Nine years later, after the Cold War ended, Clinton administration national security official Anthony Lake warned in Foreign Affairs that five "rogue states" still threatened world peace. His list was almost identical to Reagan's: Iran, Cuba, North Korea, Libya, and instead of Nicaragua, Iraq. All active, highly visible members in the Non-Aligned Movement, all states that undermine the global peace that movement was first meant to protect. As the Soviet Union declined and fell, its client states and allies had either toppled themselves -- Soviet-style communism, it turned out, makes countries poor, unhappy, and unstable -- or turned to embrace the American-style system of democracy, free markets, and cooperate diplomacy; what scholars call the liberal order.
Whether or not the world's countries wanted to line up specifically behind the U.S., they all ultimately aligned with the U.S.-led order. All except for a handful of rogue "misfits and Looney Tunes" that either cling to the long-gone Cold War tensions or hold out from the global order as self-made pariahs. They're still non-aligned. But with the post-Cold War world defined not by global conflict but by global cooperation, the movement has become about opposing rather than promoting Nehru's non-alignment ideals: "progress," "a deliberate policy of friendship," and a "positive aspect of peace." Those ideals won out, but it wasn't through non-alignment.
The social network learns more about its users than they might realize.
Facebook, you may have noticed, turned into a rainbow-drenched spectacle following the Supreme Court’s decision Friday that same-sex marriage is a Constitutional right.
By overlaying their profile photos with a rainbow filter, Facebook users began celebrating in a way we haven't seen since March 2013, when 3 million peoplechanged their profile images to a red equals sign—the logo of the Human Rights Campaign—as a way to support marriage equality. This time, Facebook provided a simple way to turn profile photos rainbow-colored. More than 1 million people changed their profile in the first few hours, according to the Facebook spokesperson William Nevius, and the number continues to grow.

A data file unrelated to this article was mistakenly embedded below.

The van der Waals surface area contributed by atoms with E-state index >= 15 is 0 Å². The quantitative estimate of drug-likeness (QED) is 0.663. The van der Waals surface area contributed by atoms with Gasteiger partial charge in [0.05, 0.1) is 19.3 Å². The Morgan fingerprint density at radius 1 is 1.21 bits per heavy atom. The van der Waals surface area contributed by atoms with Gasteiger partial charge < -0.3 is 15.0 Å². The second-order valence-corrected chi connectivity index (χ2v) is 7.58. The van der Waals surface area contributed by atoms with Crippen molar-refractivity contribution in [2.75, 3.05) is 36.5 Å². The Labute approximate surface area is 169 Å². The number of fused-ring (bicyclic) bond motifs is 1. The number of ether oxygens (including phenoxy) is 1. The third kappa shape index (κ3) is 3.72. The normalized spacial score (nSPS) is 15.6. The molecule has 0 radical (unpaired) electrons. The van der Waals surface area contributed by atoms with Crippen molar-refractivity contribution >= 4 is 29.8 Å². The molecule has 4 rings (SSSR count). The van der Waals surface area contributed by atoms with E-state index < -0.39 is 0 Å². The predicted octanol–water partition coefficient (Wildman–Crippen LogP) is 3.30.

“This is probably a Facebook experiment!” joked the MIT network scientist Cesar Hidalgo on Facebook yesterday. “This is one Facebook study I want to be included in!” wrote Stacy Blasiola, a communications Ph.D. candidate at the University of Illinois, when she changed her profile.
The second episode of the new season was a slow burner with a dramatic twist.
Let’s start at the beginning, with Frank in bed with his wife, Jordan, discussing water stains on the ceiling and childhood entombments. I don’t know about you guys, but I found this whole bit slack and familiar. Maybe there was a two-minute scene in there, but five? Maybe a more charismatic actor could have pulled off that lengthy monologue. But Vince Vaughn is no Robert Shaw, and his childhood basement is no U.S.S. Indianapolis.
The Islamic State is no mere collection of psychopaths. It is a religious group with carefully considered beliefs, among them that it is a key agent of the coming apocalypse. Here’s what that means for its strategy—and for how to stop it.
What is the Islamic State?
Where did it come from, and what are its intentions? The simplicity of these questions can be deceiving, and few Western leaders seem to know the answers. In December, The New York Times published confidential comments by Major General Michael K. Nagata, the Special Operations commander for the United States in the Middle East, admitting that he had hardly begun figuring out the Islamic State’s appeal. “We have not defeated the idea,” he said. “We do not even understand the idea.” In the past year, President Obama has referred to the Islamic State, variously, as “not Islamic” and as al-Qaeda’s “jayvee team,” statements that reflected confusion about the group, and may have contributed to significant strategic errors.